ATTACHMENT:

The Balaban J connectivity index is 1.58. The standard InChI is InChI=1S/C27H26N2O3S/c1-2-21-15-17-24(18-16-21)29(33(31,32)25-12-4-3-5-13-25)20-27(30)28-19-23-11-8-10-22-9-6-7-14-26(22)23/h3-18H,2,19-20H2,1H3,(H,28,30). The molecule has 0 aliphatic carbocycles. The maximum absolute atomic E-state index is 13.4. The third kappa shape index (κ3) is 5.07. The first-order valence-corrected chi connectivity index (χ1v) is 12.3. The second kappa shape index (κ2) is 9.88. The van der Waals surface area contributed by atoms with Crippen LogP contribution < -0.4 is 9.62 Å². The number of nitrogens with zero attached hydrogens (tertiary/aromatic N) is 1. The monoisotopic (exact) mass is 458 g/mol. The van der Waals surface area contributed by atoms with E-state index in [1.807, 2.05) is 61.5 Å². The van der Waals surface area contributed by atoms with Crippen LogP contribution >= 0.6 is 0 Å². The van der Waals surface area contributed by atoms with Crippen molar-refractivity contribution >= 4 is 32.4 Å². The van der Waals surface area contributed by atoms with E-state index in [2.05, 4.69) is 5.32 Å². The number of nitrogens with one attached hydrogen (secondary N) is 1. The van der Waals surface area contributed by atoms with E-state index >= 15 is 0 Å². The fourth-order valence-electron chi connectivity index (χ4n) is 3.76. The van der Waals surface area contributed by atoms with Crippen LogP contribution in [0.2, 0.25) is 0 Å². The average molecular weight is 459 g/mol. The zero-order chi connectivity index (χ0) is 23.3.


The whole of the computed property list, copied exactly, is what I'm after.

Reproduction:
The Balaban J connectivity index is 1.58. The standard InChI is InChI=1S/C27H26N2O3S/c1-2-21-15-17-24(18-16-21)29(33(31,32)25-12-4-3-5-13-25)20-27(30)28-19-23-11-8-10-22-9-6-7-14-26(22)23/h3-18H,2,19-20H2,1H3,(H,28,30). The molecule has 0 aliphatic carbocycles. The maximum absolute atomic E-state index is 13.4. The third kappa shape index (κ3) is 5.07. The first-order valence-corrected chi connectivity index (χ1v) is 12.3. The second kappa shape index (κ2) is 9.88. The van der Waals surface area contributed by atoms with Crippen LogP contribution < -0.4 is 9.62 Å². The number of nitrogens with zero attached hydrogens (tertiary/aromatic N) is 1. The monoisotopic (exact) mass is 458 g/mol. The van der Waals surface area contributed by atoms with E-state index in [1.807, 2.05) is 61.5 Å². The van der Waals surface area contributed by atoms with Crippen LogP contribution >= 0.6 is 0 Å². The van der Waals surface area contributed by atoms with Crippen molar-refractivity contribution >= 4 is 32.4 Å². The van der Waals surface area contributed by atoms with E-state index in [2.05, 4.69) is 5.32 Å². The number of nitrogens with one attached hydrogen (secondary N) is 1. The van der Waals surface area contributed by atoms with E-state index >= 15 is 0 Å². The fourth-order valence-electron chi connectivity index (χ4n) is 3.76. The van der Waals surface area contributed by atoms with Crippen LogP contribution in [0.2, 0.25) is 0 Å². The average molecular weight is 459 g/mol. The zero-order chi connectivity index (χ0) is 23.3.